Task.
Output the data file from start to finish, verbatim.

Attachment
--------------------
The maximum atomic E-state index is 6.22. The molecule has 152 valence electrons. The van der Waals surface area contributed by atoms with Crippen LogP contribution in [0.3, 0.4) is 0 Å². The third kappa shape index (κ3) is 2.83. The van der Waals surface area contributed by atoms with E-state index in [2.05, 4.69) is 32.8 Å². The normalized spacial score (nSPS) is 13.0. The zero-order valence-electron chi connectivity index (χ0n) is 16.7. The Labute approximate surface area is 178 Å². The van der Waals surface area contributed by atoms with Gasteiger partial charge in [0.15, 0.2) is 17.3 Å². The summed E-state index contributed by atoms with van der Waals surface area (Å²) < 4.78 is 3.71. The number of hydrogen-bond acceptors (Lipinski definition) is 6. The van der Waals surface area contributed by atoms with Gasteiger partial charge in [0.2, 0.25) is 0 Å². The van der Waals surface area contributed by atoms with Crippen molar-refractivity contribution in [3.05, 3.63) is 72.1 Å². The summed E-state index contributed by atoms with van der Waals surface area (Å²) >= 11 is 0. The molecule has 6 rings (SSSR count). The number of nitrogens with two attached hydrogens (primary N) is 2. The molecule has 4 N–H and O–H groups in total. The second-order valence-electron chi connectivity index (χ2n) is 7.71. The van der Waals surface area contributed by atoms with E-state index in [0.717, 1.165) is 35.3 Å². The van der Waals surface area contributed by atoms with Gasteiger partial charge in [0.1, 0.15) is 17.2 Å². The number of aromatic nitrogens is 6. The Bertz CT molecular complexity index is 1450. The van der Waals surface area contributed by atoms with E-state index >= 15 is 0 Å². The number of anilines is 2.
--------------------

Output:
The maximum atomic E-state index is 6.22. The molecule has 152 valence electrons. The van der Waals surface area contributed by atoms with Crippen LogP contribution in [0.3, 0.4) is 0 Å². The third kappa shape index (κ3) is 2.83. The van der Waals surface area contributed by atoms with E-state index in [2.05, 4.69) is 32.8 Å². The normalized spacial score (nSPS) is 13.0. The zero-order valence-electron chi connectivity index (χ0n) is 16.7. The Labute approximate surface area is 178 Å². The van der Waals surface area contributed by atoms with Gasteiger partial charge in [0.15, 0.2) is 17.3 Å². The summed E-state index contributed by atoms with van der Waals surface area (Å²) < 4.78 is 3.71. The number of hydrogen-bond acceptors (Lipinski definition) is 6. The van der Waals surface area contributed by atoms with Gasteiger partial charge in [0.2, 0.25) is 0 Å². The van der Waals surface area contributed by atoms with Crippen molar-refractivity contribution in [3.05, 3.63) is 72.1 Å². The summed E-state index contributed by atoms with van der Waals surface area (Å²) >= 11 is 0. The molecule has 6 rings (SSSR count). The number of nitrogens with two attached hydrogens (primary N) is 2. The molecule has 4 N–H and O–H groups in total. The second-order valence-electron chi connectivity index (χ2n) is 7.71. The van der Waals surface area contributed by atoms with E-state index in [0.717, 1.165) is 35.3 Å². The van der Waals surface area contributed by atoms with Gasteiger partial charge in [0.1, 0.15) is 17.2 Å². The number of aromatic nitrogens is 6. The Bertz CT molecular complexity index is 1450. The van der Waals surface area contributed by atoms with E-state index >= 15 is 0 Å². The number of anilines is 2.